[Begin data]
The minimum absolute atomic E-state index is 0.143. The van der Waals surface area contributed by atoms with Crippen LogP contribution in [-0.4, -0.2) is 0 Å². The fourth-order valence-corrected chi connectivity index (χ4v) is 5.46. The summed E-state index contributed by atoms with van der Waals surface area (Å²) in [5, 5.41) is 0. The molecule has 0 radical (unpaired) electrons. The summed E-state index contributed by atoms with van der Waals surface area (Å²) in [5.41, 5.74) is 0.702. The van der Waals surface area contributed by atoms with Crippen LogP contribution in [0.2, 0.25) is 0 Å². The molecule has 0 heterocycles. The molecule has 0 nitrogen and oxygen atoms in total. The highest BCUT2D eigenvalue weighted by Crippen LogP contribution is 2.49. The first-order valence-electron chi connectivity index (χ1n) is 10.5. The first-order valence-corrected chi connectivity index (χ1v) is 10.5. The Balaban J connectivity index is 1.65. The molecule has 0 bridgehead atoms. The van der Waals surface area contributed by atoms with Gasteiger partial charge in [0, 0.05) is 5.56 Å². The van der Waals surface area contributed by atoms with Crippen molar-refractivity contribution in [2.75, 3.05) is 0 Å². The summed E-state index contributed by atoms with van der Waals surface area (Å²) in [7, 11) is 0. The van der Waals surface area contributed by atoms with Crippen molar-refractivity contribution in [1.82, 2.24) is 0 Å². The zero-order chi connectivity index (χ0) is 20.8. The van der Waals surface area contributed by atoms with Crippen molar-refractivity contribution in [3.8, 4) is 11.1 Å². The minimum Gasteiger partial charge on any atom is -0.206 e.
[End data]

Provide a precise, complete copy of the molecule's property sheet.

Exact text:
The minimum absolute atomic E-state index is 0.143. The van der Waals surface area contributed by atoms with Crippen LogP contribution in [-0.4, -0.2) is 0 Å². The fourth-order valence-corrected chi connectivity index (χ4v) is 5.46. The summed E-state index contributed by atoms with van der Waals surface area (Å²) in [5, 5.41) is 0. The molecule has 0 radical (unpaired) electrons. The summed E-state index contributed by atoms with van der Waals surface area (Å²) in [5.41, 5.74) is 0.702. The van der Waals surface area contributed by atoms with Crippen LogP contribution in [0.2, 0.25) is 0 Å². The molecule has 0 heterocycles. The molecule has 0 nitrogen and oxygen atoms in total. The highest BCUT2D eigenvalue weighted by Crippen LogP contribution is 2.49. The first-order valence-electron chi connectivity index (χ1n) is 10.5. The first-order valence-corrected chi connectivity index (χ1v) is 10.5. The Balaban J connectivity index is 1.65. The molecule has 0 bridgehead atoms. The van der Waals surface area contributed by atoms with Gasteiger partial charge in [0, 0.05) is 5.56 Å². The van der Waals surface area contributed by atoms with Crippen molar-refractivity contribution in [2.75, 3.05) is 0 Å². The summed E-state index contributed by atoms with van der Waals surface area (Å²) in [7, 11) is 0. The van der Waals surface area contributed by atoms with Crippen molar-refractivity contribution in [1.82, 2.24) is 0 Å². The zero-order chi connectivity index (χ0) is 20.8. The van der Waals surface area contributed by atoms with Crippen molar-refractivity contribution in [3.8, 4) is 11.1 Å². The minimum Gasteiger partial charge on any atom is -0.206 e.